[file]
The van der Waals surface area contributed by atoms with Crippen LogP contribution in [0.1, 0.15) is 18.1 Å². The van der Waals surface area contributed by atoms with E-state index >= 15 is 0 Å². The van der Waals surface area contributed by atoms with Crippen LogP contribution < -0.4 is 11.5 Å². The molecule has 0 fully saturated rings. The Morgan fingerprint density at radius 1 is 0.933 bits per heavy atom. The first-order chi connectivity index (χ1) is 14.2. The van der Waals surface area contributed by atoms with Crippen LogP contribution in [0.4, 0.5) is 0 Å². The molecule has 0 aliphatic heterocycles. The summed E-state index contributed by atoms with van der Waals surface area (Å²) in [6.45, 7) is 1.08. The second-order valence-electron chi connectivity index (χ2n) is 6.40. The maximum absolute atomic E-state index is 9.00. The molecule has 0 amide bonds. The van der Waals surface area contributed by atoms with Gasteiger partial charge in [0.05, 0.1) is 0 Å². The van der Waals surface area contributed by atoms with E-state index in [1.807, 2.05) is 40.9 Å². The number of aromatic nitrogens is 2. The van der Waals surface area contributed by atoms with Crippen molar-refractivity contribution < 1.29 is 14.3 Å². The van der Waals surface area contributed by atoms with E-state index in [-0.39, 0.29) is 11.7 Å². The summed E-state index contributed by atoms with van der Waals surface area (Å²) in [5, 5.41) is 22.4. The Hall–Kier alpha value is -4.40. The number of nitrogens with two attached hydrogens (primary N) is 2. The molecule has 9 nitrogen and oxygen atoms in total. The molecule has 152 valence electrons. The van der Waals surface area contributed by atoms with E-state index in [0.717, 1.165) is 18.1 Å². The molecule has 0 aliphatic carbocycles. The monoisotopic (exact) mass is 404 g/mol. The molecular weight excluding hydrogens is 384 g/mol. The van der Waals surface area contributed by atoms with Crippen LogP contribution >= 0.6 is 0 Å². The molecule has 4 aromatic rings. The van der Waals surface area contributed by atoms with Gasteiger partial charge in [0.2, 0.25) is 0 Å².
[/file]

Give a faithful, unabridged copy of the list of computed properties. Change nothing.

The van der Waals surface area contributed by atoms with Crippen LogP contribution in [0.1, 0.15) is 18.1 Å². The van der Waals surface area contributed by atoms with E-state index >= 15 is 0 Å². The van der Waals surface area contributed by atoms with Crippen LogP contribution < -0.4 is 11.5 Å². The molecule has 0 fully saturated rings. The Morgan fingerprint density at radius 1 is 0.933 bits per heavy atom. The first-order chi connectivity index (χ1) is 14.2. The van der Waals surface area contributed by atoms with Crippen LogP contribution in [0.4, 0.5) is 0 Å². The molecule has 0 aliphatic heterocycles. The summed E-state index contributed by atoms with van der Waals surface area (Å²) in [6.45, 7) is 1.08. The second-order valence-electron chi connectivity index (χ2n) is 6.40. The maximum absolute atomic E-state index is 9.00. The molecule has 0 amide bonds. The van der Waals surface area contributed by atoms with Gasteiger partial charge in [0.05, 0.1) is 0 Å². The van der Waals surface area contributed by atoms with E-state index in [1.807, 2.05) is 40.9 Å². The number of aromatic nitrogens is 2. The van der Waals surface area contributed by atoms with Crippen molar-refractivity contribution < 1.29 is 14.3 Å². The van der Waals surface area contributed by atoms with E-state index in [-0.39, 0.29) is 11.7 Å². The summed E-state index contributed by atoms with van der Waals surface area (Å²) in [5, 5.41) is 22.4. The Hall–Kier alpha value is -4.40. The number of nitrogens with two attached hydrogens (primary N) is 2. The molecule has 9 nitrogen and oxygen atoms in total. The molecule has 152 valence electrons. The van der Waals surface area contributed by atoms with E-state index in [0.717, 1.165) is 18.1 Å². The molecule has 0 aliphatic carbocycles. The monoisotopic (exact) mass is 404 g/mol. The molecular weight excluding hydrogens is 384 g/mol. The van der Waals surface area contributed by atoms with Crippen LogP contribution >= 0.6 is 0 Å². The molecule has 4 aromatic rings. The van der Waals surface area contributed by atoms with Gasteiger partial charge in [0.2, 0.25) is 0 Å².